Now What? Heir Mail

Now What? Heir Mail

Writing for records in a foreign country

Q. I’ve traced my family tree to a foreign country and want to write for records there. When I correspond in the United States, I always enclose a self-addressed, stamped envelope (SASE) for reply. But how can I do that for other countries, where US postage stamps don’t work for them to reply to me?

A. Go to a US Postal Service branch and buy International Reply Coupons for $1.05 each. IRCs are green paper coupons that transfer funds for return postage from other countries. Your “foreign correspondent” then takes the IRCs to his or her post office and exchanges them for stamps or to the bank for reimbursement. Of course, to know how many IRCs to buy, you need to know the weight of the envelope being returned, that country’s postal rates and the current currency exchange rate. Currency rates run in most daily newspapers. Keep in mind it can be a bit (or sometimes, more than a bit) of an inconvenience for a clerk or other correspondent overseas to make the trek to the post office or bank, even if they wait until they have several IRCs to redeem.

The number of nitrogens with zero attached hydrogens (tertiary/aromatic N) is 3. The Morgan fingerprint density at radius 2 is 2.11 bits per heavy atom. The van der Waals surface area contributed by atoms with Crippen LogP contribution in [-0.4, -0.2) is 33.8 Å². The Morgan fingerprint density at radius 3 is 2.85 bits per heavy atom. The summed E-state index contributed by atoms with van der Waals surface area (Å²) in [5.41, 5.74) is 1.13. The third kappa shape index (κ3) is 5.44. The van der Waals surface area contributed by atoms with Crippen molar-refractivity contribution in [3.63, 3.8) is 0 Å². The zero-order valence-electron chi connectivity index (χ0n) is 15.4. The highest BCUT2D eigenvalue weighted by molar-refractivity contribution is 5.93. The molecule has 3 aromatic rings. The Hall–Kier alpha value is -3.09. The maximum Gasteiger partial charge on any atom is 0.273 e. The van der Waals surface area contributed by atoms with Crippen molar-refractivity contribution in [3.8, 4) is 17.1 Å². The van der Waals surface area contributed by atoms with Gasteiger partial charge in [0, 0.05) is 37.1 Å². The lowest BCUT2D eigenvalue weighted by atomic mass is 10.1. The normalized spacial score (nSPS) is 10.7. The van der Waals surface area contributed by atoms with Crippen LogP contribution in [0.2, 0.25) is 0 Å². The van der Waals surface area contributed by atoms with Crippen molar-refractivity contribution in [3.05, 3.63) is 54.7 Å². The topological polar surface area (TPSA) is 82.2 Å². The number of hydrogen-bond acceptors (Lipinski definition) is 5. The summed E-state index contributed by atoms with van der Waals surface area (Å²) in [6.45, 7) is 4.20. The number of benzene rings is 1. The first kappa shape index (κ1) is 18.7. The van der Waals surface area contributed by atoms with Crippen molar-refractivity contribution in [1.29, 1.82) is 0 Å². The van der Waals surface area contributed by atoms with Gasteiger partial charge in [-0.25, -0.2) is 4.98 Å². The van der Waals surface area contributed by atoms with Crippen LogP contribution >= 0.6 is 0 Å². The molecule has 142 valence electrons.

Two good sources of postal information for other countries are <www.geocities.com/WallStreet/Exchange/1161/> and <dir.yahoo.com/Reference/Postal_Information/>. In addition to general rate information (listed in local currencies), there are links to local postal authorities. For example, the United Kingdom’s Royal Mail <www.royalmail.co.uk> tells you how much in postage it will take to get a letter from Point A to Point B and how long it will take. Many sites let you actually buy foreign stamps and have them sent to you for use. The disadvantage here is that you’re likely to incur shipping charges and may have to buy more stamps than you need if you’re not planning to send many queries to a particular country.

From the December 2000 issue of Family Tree Magazine

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